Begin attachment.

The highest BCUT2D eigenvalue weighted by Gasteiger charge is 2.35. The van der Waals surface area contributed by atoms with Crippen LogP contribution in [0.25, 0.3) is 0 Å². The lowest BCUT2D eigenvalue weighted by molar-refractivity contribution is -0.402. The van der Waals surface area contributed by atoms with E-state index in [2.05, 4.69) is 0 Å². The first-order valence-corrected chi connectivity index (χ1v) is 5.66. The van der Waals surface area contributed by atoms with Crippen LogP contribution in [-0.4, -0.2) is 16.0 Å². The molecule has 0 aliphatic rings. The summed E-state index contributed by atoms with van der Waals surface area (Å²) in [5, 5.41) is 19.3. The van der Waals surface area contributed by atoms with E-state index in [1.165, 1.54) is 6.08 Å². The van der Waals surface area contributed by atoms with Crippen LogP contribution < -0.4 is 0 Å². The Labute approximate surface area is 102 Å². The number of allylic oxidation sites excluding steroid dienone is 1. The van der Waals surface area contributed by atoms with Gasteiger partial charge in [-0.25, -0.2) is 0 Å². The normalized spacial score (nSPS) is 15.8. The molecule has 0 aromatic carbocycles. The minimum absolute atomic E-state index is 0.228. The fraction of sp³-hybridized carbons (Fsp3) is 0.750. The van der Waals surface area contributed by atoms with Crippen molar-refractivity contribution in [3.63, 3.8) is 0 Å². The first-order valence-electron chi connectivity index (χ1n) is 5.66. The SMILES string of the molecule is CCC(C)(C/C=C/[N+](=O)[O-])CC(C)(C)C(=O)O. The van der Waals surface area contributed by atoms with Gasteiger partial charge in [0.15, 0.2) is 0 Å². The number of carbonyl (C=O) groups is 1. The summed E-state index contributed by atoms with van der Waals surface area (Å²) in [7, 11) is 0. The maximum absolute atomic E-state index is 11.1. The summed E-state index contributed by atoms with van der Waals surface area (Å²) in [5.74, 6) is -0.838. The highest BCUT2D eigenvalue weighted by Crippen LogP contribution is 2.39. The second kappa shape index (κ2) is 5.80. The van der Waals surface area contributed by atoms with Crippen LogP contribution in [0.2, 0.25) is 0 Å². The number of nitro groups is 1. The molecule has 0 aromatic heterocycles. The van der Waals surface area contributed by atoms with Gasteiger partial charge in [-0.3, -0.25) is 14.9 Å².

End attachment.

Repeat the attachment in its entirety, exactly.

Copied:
The highest BCUT2D eigenvalue weighted by Gasteiger charge is 2.35. The van der Waals surface area contributed by atoms with Crippen LogP contribution in [0.25, 0.3) is 0 Å². The lowest BCUT2D eigenvalue weighted by molar-refractivity contribution is -0.402. The van der Waals surface area contributed by atoms with E-state index in [2.05, 4.69) is 0 Å². The first-order valence-corrected chi connectivity index (χ1v) is 5.66. The van der Waals surface area contributed by atoms with Crippen LogP contribution in [-0.4, -0.2) is 16.0 Å². The molecule has 0 aliphatic rings. The summed E-state index contributed by atoms with van der Waals surface area (Å²) in [5, 5.41) is 19.3. The van der Waals surface area contributed by atoms with E-state index in [1.165, 1.54) is 6.08 Å². The van der Waals surface area contributed by atoms with Crippen LogP contribution < -0.4 is 0 Å². The Labute approximate surface area is 102 Å². The number of allylic oxidation sites excluding steroid dienone is 1. The van der Waals surface area contributed by atoms with Gasteiger partial charge in [-0.25, -0.2) is 0 Å². The normalized spacial score (nSPS) is 15.8. The molecule has 0 aromatic carbocycles. The minimum absolute atomic E-state index is 0.228. The fraction of sp³-hybridized carbons (Fsp3) is 0.750. The van der Waals surface area contributed by atoms with Crippen molar-refractivity contribution in [3.63, 3.8) is 0 Å². The first-order valence-electron chi connectivity index (χ1n) is 5.66. The SMILES string of the molecule is CCC(C)(C/C=C/[N+](=O)[O-])CC(C)(C)C(=O)O. The van der Waals surface area contributed by atoms with Gasteiger partial charge in [0.15, 0.2) is 0 Å². The number of carbonyl (C=O) groups is 1. The summed E-state index contributed by atoms with van der Waals surface area (Å²) in [7, 11) is 0. The maximum absolute atomic E-state index is 11.1. The summed E-state index contributed by atoms with van der Waals surface area (Å²) in [5.74, 6) is -0.838. The highest BCUT2D eigenvalue weighted by Crippen LogP contribution is 2.39. The second kappa shape index (κ2) is 5.80. The van der Waals surface area contributed by atoms with Crippen LogP contribution in [0.2, 0.25) is 0 Å². The number of nitro groups is 1. The molecule has 0 aromatic heterocycles. The van der Waals surface area contributed by atoms with Gasteiger partial charge in [-0.3, -0.25) is 14.9 Å².